Kimma was confused by the remark, so Jorac and Dorrie explained how Dorrie was able to parlay her limited magical ability, along with her theatrical skill, into a good living.
In return, Kimma explained some of the economics of her business, such as it was. Miz Madouve had a good reputation as a healer, more reliable than most. A few other healers came and went in the swamp, sometimes eking out a living for a few years while waiting for some problem in the city to quiet down. Miz Madouve’s clients weren’t numerous and couldn’t afford high prices, so she often ended up bartering her services for food and supplies. “Sometimes I get two or three folks in a day,” she said, “but I go lots of days when I don’t see nobody.”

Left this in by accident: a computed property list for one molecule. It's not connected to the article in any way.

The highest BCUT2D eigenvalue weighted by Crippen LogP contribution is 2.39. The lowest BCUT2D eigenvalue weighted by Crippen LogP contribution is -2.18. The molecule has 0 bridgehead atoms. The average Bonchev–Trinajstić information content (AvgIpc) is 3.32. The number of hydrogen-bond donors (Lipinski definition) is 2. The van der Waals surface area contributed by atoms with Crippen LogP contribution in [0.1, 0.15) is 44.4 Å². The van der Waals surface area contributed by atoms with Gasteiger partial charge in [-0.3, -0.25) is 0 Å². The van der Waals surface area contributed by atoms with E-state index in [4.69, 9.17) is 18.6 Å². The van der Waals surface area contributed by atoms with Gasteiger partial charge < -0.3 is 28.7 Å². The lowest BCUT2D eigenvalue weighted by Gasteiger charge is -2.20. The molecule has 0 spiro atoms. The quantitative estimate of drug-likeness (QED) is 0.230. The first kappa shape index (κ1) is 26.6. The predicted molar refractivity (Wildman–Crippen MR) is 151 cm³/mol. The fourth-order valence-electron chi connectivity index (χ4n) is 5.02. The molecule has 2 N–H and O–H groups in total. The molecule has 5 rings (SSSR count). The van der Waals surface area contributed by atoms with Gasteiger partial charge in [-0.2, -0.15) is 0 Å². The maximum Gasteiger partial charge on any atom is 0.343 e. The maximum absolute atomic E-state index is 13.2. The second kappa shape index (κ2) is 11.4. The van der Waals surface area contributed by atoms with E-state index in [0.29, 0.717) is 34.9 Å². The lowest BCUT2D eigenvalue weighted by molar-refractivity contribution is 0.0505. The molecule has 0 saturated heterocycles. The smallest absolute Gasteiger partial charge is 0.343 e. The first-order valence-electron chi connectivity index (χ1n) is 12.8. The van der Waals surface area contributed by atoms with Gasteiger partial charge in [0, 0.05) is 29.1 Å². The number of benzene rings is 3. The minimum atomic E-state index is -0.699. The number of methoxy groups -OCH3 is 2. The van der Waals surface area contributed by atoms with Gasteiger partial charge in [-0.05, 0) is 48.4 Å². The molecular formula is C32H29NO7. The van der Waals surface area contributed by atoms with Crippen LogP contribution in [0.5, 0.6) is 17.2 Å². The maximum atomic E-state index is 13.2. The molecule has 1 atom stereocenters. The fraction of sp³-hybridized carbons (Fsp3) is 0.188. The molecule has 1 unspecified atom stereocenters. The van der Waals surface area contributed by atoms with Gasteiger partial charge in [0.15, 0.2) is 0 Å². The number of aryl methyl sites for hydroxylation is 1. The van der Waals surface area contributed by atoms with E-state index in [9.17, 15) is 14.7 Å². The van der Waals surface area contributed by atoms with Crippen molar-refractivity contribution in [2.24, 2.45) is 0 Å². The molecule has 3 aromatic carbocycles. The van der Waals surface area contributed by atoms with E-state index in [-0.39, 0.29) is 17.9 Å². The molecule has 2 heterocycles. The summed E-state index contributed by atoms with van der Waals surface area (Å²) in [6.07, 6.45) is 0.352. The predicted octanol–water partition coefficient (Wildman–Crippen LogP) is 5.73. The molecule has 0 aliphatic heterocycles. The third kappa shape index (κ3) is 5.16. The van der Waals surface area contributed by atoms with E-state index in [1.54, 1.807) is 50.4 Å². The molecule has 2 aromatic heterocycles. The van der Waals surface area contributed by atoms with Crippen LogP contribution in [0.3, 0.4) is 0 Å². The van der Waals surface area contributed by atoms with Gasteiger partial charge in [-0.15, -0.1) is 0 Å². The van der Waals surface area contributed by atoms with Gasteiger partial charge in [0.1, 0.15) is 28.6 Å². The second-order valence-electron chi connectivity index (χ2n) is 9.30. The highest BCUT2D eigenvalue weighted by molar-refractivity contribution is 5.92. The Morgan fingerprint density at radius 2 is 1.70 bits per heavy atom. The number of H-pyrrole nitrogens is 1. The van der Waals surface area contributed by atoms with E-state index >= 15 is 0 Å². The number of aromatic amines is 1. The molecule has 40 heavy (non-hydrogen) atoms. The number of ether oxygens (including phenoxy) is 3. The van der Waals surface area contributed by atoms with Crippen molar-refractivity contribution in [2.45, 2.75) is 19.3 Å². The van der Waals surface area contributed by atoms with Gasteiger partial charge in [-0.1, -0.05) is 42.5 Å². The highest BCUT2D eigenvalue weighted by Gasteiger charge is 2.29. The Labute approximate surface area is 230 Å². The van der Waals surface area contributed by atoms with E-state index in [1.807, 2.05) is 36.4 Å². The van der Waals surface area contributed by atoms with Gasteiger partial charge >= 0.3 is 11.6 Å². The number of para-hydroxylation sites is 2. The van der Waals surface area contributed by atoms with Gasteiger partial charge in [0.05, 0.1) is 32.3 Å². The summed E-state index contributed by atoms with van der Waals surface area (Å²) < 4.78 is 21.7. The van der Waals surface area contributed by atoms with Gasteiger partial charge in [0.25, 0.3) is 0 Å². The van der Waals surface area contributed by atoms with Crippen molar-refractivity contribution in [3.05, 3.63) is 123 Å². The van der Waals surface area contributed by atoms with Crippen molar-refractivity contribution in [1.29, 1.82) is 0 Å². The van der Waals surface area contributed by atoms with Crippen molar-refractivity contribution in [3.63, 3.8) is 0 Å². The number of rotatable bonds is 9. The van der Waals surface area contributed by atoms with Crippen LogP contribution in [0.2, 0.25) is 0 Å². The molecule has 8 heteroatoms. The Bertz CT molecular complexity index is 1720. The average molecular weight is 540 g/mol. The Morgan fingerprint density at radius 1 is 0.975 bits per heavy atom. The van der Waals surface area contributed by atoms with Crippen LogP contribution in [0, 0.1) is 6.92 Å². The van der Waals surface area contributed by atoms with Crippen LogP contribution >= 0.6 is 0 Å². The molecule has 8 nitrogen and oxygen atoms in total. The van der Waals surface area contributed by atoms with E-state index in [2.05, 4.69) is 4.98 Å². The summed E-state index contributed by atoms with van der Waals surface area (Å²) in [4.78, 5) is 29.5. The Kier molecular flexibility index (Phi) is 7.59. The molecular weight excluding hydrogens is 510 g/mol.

Jorac asked conversationally, “So, what do you do on days like that?”
“I put on de outfit, an’ Miz Madouve usually goes out swamp-crawlin’. Stuff to hunt out dere.”
“Ur, um, like those soft leaves in the privy? I’ve never seen the like.”
“Yeah, stuff like that. Maybe find some stuff I can trade. I should go out again soon, too.”
“Mind if I go with you? I want to collect some more of those leaves. I imagine we used a week’s supply for you, and if we’re camping I’d like some more.”
Dorrie volunteered, “I’ll sit with Hox. I don’t mind.” She looked at the shack, not at Kimma.
Kimma looked at Jorac and Dorrie, obviously weighing the offer. Jorac didn’t blame her for the caution; despite their constable uniforms and knowing Schrog, she’d only met them yesterday.
Finally she said, “Yeah, alright.” Then her voice changed. “But out dere, I’m Miz Madouve, got it? And don’t do nothin’ stupid.”
“I’ll obey your every command. I don’t want to end up like Hox.” Or with a crossbow bolt in me, he thought, and I know she’d do it. Somehow, that thought more pleased than worried him; competence was something he highly approved of.